A heat wave is broiling America's Southwest, where temperatures are expected to soar past 110 degrees in coming days. Before noon on Friday, temperatures in many parts of southeastern California, Nevada and Arizona had already topped 100 degrees.
An "excessive heat warning" was issued Friday by the National Weather Service, which blames the dangerously high temperatures on "a massive area of high pressure across the Western United States through Monday."
A few weeks ago, Alberto Baco Bague arrived in New York for a roadshow of sorts. In just 48 hours, Baco, Puerto Rico's secretary of economic development and commerce, met with more than 30 hedge fund managers, investors and others who could be classified as very well-off.
His mission might seem quixotic at best: trying to convince these well-heeled New Yorkers to uproot themselves from Manhattan and relocate to Puerto Rico. But he says they are starting to come.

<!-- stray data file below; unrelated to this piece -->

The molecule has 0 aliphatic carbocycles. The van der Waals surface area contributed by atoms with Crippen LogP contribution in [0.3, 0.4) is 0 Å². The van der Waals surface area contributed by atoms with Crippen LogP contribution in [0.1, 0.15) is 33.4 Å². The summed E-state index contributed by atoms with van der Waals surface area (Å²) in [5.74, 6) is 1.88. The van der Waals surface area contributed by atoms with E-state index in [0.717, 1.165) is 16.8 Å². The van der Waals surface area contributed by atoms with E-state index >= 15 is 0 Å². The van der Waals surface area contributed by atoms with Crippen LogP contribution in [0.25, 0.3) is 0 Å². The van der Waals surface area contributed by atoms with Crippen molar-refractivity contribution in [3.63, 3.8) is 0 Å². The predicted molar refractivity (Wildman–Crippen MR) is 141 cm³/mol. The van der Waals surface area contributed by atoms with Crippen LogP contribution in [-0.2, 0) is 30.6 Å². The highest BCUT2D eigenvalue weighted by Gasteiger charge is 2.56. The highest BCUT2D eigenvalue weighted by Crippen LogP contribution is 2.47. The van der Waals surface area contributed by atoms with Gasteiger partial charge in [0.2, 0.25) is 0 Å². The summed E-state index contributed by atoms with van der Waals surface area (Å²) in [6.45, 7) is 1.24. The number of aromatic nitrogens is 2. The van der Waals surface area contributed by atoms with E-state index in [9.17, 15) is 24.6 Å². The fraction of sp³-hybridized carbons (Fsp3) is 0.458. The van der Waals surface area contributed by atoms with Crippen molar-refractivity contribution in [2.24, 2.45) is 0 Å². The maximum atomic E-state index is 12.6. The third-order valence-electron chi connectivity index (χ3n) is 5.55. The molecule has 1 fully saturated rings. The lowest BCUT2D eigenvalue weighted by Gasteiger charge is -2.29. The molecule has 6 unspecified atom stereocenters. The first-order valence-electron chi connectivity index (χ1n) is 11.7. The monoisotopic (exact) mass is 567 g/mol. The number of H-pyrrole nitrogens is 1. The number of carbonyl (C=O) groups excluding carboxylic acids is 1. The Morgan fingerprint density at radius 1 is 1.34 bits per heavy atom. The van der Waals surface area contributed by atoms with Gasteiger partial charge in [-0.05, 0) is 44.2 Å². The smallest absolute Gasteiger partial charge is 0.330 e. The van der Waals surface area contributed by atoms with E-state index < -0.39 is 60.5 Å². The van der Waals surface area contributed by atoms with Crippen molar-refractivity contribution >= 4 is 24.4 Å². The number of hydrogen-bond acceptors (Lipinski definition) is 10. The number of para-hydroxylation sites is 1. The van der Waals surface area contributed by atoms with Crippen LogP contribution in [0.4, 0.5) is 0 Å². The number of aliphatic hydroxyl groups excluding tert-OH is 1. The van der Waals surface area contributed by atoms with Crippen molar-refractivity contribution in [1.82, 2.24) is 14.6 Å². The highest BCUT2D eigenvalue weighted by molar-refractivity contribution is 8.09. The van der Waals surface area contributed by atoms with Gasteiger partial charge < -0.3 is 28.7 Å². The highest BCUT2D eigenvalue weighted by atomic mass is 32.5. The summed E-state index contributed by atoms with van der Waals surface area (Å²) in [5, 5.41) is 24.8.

Summer travel is in full swing, and that means crowded airports, flight delays and long security lines. To help calm weary travelers, some airports are turning to man's best friend.
San Jose's and Miami's international airports have therapy dog programs, and Los Angeles International Airport — ranked the second-most-stressful airport in the country last year — launched its own crew of comfort dogs this year.
From NPR News, this is ALL THINGS CONSIDERED. I'm Audie Cornish.
ROBERT SIEGEL, HOST:
And I'm Robert Siegel. The NBA season may have ended, but there is still a lot of pro basketball to talk about. The NBA draft took place last night with a real surprise choice leading things off, and there's a big trade in the news too. NPR's Mike Pesca is with us. Hi, Mike.
The Supreme Court struck down a key part of the 1965 Voting Rights Act this week. The court said that the standard by which it is determined that some states need preapproval for making changes to voting laws was unconstitutional. So what does it mean for the Department of Justice and states that were affected by the law? Audie Cornish speaks with Bill Yeomans, law professor at American University.
Peanuts, flax, sprouts and avocados: It's not the menu at a health food deli, but the menu inside some barns. What's more, many farmers experimenting with these gourmet feeds are growing the ingredients themselves.
Take Russ Kremer, the Missouri pig farmer whose operation served as the inspiration for the 2011 Chipotle ad. Kremer hasn't bought commercial animal feed in 30 years. Instead, he grazes his hogs in a pasture, and grows (or buys from neighbors) grains and legumes to supplement their nutrition.